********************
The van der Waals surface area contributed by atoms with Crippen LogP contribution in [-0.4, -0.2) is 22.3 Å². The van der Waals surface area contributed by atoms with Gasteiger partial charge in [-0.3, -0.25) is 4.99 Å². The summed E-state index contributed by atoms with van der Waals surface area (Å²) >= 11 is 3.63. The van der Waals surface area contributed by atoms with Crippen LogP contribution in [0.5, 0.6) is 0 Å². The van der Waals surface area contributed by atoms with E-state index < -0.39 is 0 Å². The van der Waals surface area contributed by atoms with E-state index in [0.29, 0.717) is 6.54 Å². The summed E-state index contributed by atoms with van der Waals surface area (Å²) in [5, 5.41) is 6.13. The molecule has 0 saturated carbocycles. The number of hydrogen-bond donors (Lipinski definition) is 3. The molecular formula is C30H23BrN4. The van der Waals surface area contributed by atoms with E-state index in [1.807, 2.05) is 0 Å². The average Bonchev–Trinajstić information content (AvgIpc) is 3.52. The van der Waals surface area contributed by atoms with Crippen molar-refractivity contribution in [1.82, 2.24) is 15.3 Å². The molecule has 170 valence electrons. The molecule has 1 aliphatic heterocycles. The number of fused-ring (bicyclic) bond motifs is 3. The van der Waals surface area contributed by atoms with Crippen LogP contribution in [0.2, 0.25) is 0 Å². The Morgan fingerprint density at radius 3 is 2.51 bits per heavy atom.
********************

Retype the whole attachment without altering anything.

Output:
The van der Waals surface area contributed by atoms with Crippen LogP contribution in [-0.4, -0.2) is 22.3 Å². The van der Waals surface area contributed by atoms with Gasteiger partial charge in [-0.3, -0.25) is 4.99 Å². The summed E-state index contributed by atoms with van der Waals surface area (Å²) >= 11 is 3.63. The van der Waals surface area contributed by atoms with Crippen LogP contribution in [0.5, 0.6) is 0 Å². The van der Waals surface area contributed by atoms with E-state index < -0.39 is 0 Å². The van der Waals surface area contributed by atoms with E-state index in [0.29, 0.717) is 6.54 Å². The summed E-state index contributed by atoms with van der Waals surface area (Å²) in [5, 5.41) is 6.13. The molecule has 0 saturated carbocycles. The number of hydrogen-bond donors (Lipinski definition) is 3. The molecular formula is C30H23BrN4. The van der Waals surface area contributed by atoms with E-state index in [1.807, 2.05) is 0 Å². The average Bonchev–Trinajstić information content (AvgIpc) is 3.52. The van der Waals surface area contributed by atoms with Crippen molar-refractivity contribution in [1.82, 2.24) is 15.3 Å². The molecule has 170 valence electrons. The molecule has 1 aliphatic heterocycles. The number of fused-ring (bicyclic) bond motifs is 3. The van der Waals surface area contributed by atoms with Crippen LogP contribution in [0.2, 0.25) is 0 Å². The Morgan fingerprint density at radius 3 is 2.51 bits per heavy atom.